November 11, 2011
According to Greenwire, a bill currently pending in Congress, S. 1737, would make government-backed mortgage lenders look at energy costs and tell appraisers to factor in efficiency savings. The bill, entitled the “Sensible Accounting to Value Energy Act of 2011,” or SAVE, would improve the accuracy of mortgage underwriting used by Federal mortgage agencies by ensuring that energy costs are included in the underwriting process. The legislation would have the indirect effect of encouraging reductions in the amount of energy consumed by homes and stimulating the creation of energy efficiency retrofit and construction jobs. S. 1737 is sponsored by Senators Michael Bennet (D-Colo.) and Johnny Isakson (R-Ga.). Currently, government-backed companies such as Fannie Mae and Freddie Mac assume that all houses in a neighborhood will have the same energy expenses when deciding what homes a borrower can afford. Even though the newest efficiency standards could reduce a homeowner’s energy costs by up to 30 percent over a typical home, these energy savings are not taken into account when appraisers determine the value of a home or when Fannie and Freddie determine whether a borrower can afford a particular home.
According to Greenwire, the bill is now pending in the Senate Banking Committee, and has broad support from Republicans and Democrats, industry groups and environmental groups. The American Council for an Energy-Efficient Economy (ACEEE) estimates that the SAVE Act could create as many as 80,000 jobs retrofitting old houses, as people try to lower their energy bills and get a better deal when refinancing their mortgages.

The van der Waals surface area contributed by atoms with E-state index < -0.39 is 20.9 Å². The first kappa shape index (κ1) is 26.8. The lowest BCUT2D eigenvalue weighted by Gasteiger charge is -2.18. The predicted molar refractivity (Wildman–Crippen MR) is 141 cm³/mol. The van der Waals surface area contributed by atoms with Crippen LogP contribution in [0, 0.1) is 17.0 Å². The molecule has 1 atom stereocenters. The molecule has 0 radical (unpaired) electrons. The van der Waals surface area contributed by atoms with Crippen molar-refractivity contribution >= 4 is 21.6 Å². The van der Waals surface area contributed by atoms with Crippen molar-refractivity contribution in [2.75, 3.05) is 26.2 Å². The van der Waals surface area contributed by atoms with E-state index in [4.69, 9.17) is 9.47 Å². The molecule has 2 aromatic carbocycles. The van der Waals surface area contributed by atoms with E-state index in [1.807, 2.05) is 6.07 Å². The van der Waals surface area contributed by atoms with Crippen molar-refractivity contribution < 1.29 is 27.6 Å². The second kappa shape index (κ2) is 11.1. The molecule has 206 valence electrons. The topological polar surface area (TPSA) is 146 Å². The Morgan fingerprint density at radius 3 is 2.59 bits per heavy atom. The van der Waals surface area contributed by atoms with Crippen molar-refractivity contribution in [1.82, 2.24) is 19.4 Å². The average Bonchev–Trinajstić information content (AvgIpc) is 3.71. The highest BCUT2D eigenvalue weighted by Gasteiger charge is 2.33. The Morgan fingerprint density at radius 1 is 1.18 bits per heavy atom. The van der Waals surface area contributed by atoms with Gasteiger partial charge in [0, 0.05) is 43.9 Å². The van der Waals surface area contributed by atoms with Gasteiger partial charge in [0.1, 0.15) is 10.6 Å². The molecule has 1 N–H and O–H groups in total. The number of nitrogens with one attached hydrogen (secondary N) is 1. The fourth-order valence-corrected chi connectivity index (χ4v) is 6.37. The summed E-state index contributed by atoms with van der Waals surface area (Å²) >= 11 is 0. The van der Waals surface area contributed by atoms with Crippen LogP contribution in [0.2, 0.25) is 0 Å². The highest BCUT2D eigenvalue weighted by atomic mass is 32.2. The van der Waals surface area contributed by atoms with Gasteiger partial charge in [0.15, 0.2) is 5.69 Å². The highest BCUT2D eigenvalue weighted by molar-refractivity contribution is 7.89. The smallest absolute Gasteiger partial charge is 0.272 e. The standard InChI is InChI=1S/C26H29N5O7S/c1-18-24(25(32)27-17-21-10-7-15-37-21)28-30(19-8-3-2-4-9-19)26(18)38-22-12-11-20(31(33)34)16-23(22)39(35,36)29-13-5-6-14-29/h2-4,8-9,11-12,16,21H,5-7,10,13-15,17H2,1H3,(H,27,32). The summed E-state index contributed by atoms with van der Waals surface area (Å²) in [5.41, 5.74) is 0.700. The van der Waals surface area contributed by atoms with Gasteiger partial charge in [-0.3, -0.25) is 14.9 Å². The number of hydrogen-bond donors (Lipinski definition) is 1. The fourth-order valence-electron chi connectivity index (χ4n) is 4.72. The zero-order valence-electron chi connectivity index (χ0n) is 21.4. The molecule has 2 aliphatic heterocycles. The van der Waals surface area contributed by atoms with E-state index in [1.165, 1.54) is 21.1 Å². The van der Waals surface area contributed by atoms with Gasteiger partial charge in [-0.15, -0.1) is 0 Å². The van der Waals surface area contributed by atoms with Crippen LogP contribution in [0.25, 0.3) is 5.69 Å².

This is yet another situation where Fannie Mae and Freddie Mac are impeding efforts to stimulate investment in energy efficiency. As noted in Energy Forward in September, Richard Branson Leads Effort to Use New Financing Approach to Turn Commercial Buildings ‘Green’, the bureaucrats at Fannie Mae and Freddie Mac blocked the use of PACE financing, refusing to allow homeowners to exercise a mechanism that potentially put new debt (incurred to support energy efficiency investments) in a superior position to the existing mortgage debt. According to Greenwire, some of the largest U.S. homebuilders say that they would build houses to thriftier energy standards, saving money for buyers in the long term and growing profits for builders, if Fannie and Freddie added lower electric bills to the value of a home. Apparently it takes federal legislation to force Fannie and Freddie to apply common sense. If that’s the case, then S. 1737 is necessary, and stands a reasonable chance of being enacted given its bipartisan support.